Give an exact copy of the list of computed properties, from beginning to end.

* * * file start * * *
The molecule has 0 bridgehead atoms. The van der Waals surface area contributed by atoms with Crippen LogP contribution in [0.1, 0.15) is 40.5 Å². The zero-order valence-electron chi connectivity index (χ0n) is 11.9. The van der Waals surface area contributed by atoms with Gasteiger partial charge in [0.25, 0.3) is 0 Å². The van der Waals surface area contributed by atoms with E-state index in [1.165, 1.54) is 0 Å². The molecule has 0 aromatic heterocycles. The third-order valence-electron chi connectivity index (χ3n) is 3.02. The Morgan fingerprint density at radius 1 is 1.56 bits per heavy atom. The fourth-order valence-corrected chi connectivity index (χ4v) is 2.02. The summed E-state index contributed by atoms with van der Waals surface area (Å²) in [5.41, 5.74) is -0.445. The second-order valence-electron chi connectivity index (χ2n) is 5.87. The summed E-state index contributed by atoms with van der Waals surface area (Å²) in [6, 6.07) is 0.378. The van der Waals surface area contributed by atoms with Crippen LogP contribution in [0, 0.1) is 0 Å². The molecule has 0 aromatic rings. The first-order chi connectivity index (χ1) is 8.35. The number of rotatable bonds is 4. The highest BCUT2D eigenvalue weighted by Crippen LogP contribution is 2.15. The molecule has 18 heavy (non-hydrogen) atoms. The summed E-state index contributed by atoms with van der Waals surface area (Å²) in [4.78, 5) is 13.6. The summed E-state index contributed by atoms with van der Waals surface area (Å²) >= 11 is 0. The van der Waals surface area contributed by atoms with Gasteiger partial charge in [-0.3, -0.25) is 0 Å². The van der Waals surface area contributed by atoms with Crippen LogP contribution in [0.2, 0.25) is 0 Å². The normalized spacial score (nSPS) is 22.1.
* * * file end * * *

The molecule has 0 bridgehead atoms. The van der Waals surface area contributed by atoms with Crippen LogP contribution in [0.1, 0.15) is 40.5 Å². The zero-order valence-electron chi connectivity index (χ0n) is 11.9. The van der Waals surface area contributed by atoms with Gasteiger partial charge in [0.25, 0.3) is 0 Å². The van der Waals surface area contributed by atoms with E-state index in [1.165, 1.54) is 0 Å². The molecule has 0 aromatic heterocycles. The third-order valence-electron chi connectivity index (χ3n) is 3.02. The Morgan fingerprint density at radius 1 is 1.56 bits per heavy atom. The fourth-order valence-corrected chi connectivity index (χ4v) is 2.02. The summed E-state index contributed by atoms with van der Waals surface area (Å²) in [5.41, 5.74) is -0.445. The second-order valence-electron chi connectivity index (χ2n) is 5.87. The summed E-state index contributed by atoms with van der Waals surface area (Å²) in [6, 6.07) is 0.378. The van der Waals surface area contributed by atoms with Crippen LogP contribution in [0, 0.1) is 0 Å². The molecule has 0 aromatic rings. The first-order chi connectivity index (χ1) is 8.35. The number of rotatable bonds is 4. The highest BCUT2D eigenvalue weighted by Crippen LogP contribution is 2.15. The molecule has 18 heavy (non-hydrogen) atoms. The summed E-state index contributed by atoms with van der Waals surface area (Å²) in [4.78, 5) is 13.6. The summed E-state index contributed by atoms with van der Waals surface area (Å²) >= 11 is 0. The van der Waals surface area contributed by atoms with Gasteiger partial charge in [-0.3, -0.25) is 0 Å². The van der Waals surface area contributed by atoms with Crippen LogP contribution in [0.2, 0.25) is 0 Å². The normalized spacial score (nSPS) is 22.1.